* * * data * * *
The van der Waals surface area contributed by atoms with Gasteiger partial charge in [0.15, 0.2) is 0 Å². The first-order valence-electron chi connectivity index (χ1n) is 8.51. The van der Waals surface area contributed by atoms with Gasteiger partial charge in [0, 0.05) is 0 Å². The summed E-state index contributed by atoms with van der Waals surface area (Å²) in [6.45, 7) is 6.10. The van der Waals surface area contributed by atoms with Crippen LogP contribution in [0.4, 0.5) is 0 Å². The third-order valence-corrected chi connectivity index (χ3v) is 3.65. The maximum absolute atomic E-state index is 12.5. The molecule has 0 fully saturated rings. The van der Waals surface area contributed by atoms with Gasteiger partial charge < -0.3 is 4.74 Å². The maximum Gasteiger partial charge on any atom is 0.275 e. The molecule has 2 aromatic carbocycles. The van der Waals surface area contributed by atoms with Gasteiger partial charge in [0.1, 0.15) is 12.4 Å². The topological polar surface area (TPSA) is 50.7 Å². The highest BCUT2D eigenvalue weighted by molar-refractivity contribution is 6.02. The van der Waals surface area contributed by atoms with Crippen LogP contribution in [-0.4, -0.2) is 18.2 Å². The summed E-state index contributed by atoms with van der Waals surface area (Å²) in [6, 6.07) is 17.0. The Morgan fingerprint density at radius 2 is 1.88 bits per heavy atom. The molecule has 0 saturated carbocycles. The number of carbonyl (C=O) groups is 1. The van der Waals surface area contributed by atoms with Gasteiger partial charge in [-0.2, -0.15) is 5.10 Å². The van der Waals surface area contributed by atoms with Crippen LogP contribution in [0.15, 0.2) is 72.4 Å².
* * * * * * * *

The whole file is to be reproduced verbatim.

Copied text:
The van der Waals surface area contributed by atoms with Gasteiger partial charge in [0.15, 0.2) is 0 Å². The first-order valence-electron chi connectivity index (χ1n) is 8.51. The van der Waals surface area contributed by atoms with Gasteiger partial charge in [0, 0.05) is 0 Å². The summed E-state index contributed by atoms with van der Waals surface area (Å²) in [6.45, 7) is 6.10. The van der Waals surface area contributed by atoms with Crippen LogP contribution in [0.4, 0.5) is 0 Å². The third-order valence-corrected chi connectivity index (χ3v) is 3.65. The maximum absolute atomic E-state index is 12.5. The molecule has 0 fully saturated rings. The van der Waals surface area contributed by atoms with Gasteiger partial charge < -0.3 is 4.74 Å². The maximum Gasteiger partial charge on any atom is 0.275 e. The molecule has 2 aromatic carbocycles. The van der Waals surface area contributed by atoms with Gasteiger partial charge in [0.1, 0.15) is 12.4 Å². The topological polar surface area (TPSA) is 50.7 Å². The highest BCUT2D eigenvalue weighted by molar-refractivity contribution is 6.02. The van der Waals surface area contributed by atoms with Crippen LogP contribution in [-0.4, -0.2) is 18.2 Å². The summed E-state index contributed by atoms with van der Waals surface area (Å²) in [6, 6.07) is 17.0. The Morgan fingerprint density at radius 2 is 1.88 bits per heavy atom. The molecule has 0 saturated carbocycles. The number of carbonyl (C=O) groups is 1. The van der Waals surface area contributed by atoms with Gasteiger partial charge in [-0.2, -0.15) is 5.10 Å². The van der Waals surface area contributed by atoms with Crippen LogP contribution in [0.15, 0.2) is 72.4 Å².